4 Internet Dangers Your Kid Should Know About
For cybersecurity month, we take a look at some common threats children face online, and how you can protect them.
As parents, it’s our job to protect our kids from harm—even ones that we can’t see. For National Cybersecurity Awareness Month, which is held in October each year, HONOLULU Family sat down with Angela Kaiwikuamo‘oho‘ihou, community and crime prevention specialist for the state Attorney General’s office, and Sgt. Chris Kim with CrimeStoppers Honolulu, a volunteer-run initiative that aids in creating a safer community through the solicitation of anonymous tips, to learn what common dangers kids face online, and what measures parents can take to protect them.
Hacking may be far from a new thing, but as many classrooms turn to remote learning, some hackers have started to target Zoom users, many of whom may not be familiar with the new platform, to cause disruption during online classes. While “zoombombing” won’t result in compromised accounts or computer viruses, they may expose your kid to inappropriate sounds or images. “Links for Zoom meetings can be shared,” says Sgt. Chris Kim. “If an email gets hacked or if the email is forwarded, anyone can join.”
Zoombombs can be as mildly annoying as blaring music in the middle of a lesson, or as unsettling as the hacker flashing the class or sharing pornographic images or videos. Either way, these disruptions are unwelcome and hinder your child’s learning. So, how do you protect yourself? First off, always make sure to keep an eye on your kid’s screen so you’ll be quick to respond if something is amiss. “Treat it like a stranger is in your classroom,” says Angela Kaiwikuamo‘oho‘ihou. “If you see something inappropriate or recognize someone in the classroom who shouldn’t be in there, then leave the room. The teacher can always call you back in.”
Video game predators
One of the amazing things about video games is that they can now be played with anyone in the world—even your best friends from school—right from your living room. But that also puts kids in danger of pedophiles who use them to meet children. “They pose as a kid, build a rapport with a kid and then groom them,” says Sgt. Chris Kim. “Once they have their trust, they’ll try to coerce them into sending inappropriate photos to them.” Video game predators might make a connection with a child by swooping in to help them beat a difficult level or giving them in-game gifts—both of which seem innocent enough, but, says Kaiwikuamo‘oho‘ihou, should raise red flags for parents. “Use the parental controls, and only let them play with people they already know. If your child makes a new online friend they’ve never met before, be very cautious.”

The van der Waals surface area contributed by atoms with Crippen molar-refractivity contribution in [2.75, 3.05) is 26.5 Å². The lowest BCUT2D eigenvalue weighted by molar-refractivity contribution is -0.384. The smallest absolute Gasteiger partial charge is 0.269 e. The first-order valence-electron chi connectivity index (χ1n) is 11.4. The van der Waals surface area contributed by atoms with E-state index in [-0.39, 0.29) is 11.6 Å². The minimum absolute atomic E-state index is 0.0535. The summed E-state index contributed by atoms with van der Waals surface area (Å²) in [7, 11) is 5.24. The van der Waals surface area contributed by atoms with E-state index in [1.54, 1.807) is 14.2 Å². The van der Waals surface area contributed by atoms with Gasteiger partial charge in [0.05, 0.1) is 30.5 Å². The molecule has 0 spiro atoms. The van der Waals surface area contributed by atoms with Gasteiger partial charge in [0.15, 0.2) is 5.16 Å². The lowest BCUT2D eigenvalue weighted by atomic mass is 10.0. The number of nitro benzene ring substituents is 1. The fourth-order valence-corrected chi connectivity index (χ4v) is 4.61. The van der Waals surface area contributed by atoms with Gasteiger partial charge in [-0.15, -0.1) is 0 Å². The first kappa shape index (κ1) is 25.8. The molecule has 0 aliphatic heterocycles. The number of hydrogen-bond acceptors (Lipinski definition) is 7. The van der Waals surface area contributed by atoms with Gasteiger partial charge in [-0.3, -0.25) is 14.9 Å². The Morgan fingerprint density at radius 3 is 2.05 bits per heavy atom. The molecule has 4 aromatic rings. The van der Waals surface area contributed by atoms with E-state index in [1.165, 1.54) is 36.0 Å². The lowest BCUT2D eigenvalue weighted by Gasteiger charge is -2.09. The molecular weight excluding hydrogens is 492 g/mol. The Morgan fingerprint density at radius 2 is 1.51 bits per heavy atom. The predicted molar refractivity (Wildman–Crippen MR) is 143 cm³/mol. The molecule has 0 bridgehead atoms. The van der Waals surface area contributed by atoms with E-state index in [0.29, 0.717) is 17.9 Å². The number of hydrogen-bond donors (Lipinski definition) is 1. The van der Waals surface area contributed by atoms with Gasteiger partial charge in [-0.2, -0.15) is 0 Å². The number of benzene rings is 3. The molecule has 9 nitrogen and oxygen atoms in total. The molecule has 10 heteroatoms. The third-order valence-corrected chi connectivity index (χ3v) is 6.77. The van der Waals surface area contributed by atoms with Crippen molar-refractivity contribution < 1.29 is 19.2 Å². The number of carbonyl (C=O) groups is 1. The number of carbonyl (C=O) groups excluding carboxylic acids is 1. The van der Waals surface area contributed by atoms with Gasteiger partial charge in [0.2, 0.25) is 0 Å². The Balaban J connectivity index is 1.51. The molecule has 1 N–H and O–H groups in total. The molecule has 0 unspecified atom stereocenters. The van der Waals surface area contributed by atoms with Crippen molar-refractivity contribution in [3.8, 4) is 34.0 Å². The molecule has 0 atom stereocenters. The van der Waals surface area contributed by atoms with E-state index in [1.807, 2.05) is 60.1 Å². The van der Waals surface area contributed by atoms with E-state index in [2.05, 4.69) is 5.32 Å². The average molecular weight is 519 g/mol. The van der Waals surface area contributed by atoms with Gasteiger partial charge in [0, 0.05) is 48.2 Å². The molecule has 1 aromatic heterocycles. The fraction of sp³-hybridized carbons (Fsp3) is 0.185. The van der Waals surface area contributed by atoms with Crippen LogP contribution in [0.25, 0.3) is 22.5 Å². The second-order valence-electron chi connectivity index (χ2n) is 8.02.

Trash-talking is a common thing in video games, but that playful competitive banter can easily turn into cyberbullying for kids who haven’t learned how to deal with their negative emotions in a healthy way. Teach your kids to have a healthy balance of screen time and off-screen time, and teach them how to manage their anger and aggression so they don’t end up using video games, and the player on the other end of the screen, as their outlet.
Social media stalkers
Social media is a great way to stay connected to friends and family, especially now, but does come with its own risks. Once your child starts becoming active on Instagram or Snapchat, make sure to talk with them about what’s OK and not OK to do, as well as the dangers of social media. By posting photos with too much personal detail, like in front of their school or house, kids unknowingly make themselves easy targets for predators. Direct messages also give strangers an opening to connect. “Social media can be fun, but should be under parents’ supervision,” says Sgt. Kim. “We highly recommend making your kid’s profile private.” Make sure your kid shares their password with you, something he does with his own daughter, which allows him to keep an eye out for her safety online.
The bottom line: Talk to your kids
Above all else, the best way to keep your kid safe is to be involved in their lives. Stay connected, make an effort to talk and always let them know that they can turn to you, no matter what. Many kids who end up falling victim to predators do so because they feel neglected or disconnected from their parents. Predators take advantage of that, showering them with the attention they can’t get at home.
Whether the danger is online or in your neighborhood, it’s important that kids know they aren’t helpless. Student CrimeStoppers Honolulu, which Kaiwikuamo‘oho‘ihou and Sgt. Kim are both actively involved in, was created specifically to empower youth to help their friends or fellow students dealing with sex assault, bullying, self-harm and more. Available to every public and private school in Hawai‘i, students can send anonymous tips via the CrimeStoppers app or the CrimeStoppers website, which are then investigated by dedicated Honolulu Police staff. Today, Student Crimestoppers routinely receives tips from more than 57 schools across the island. If you’d like your keiki’s school to be a part of the Student CrimeStoppers program, have the school contact CrimeStoppers Honolulu for an in-person or virtual presentation to students.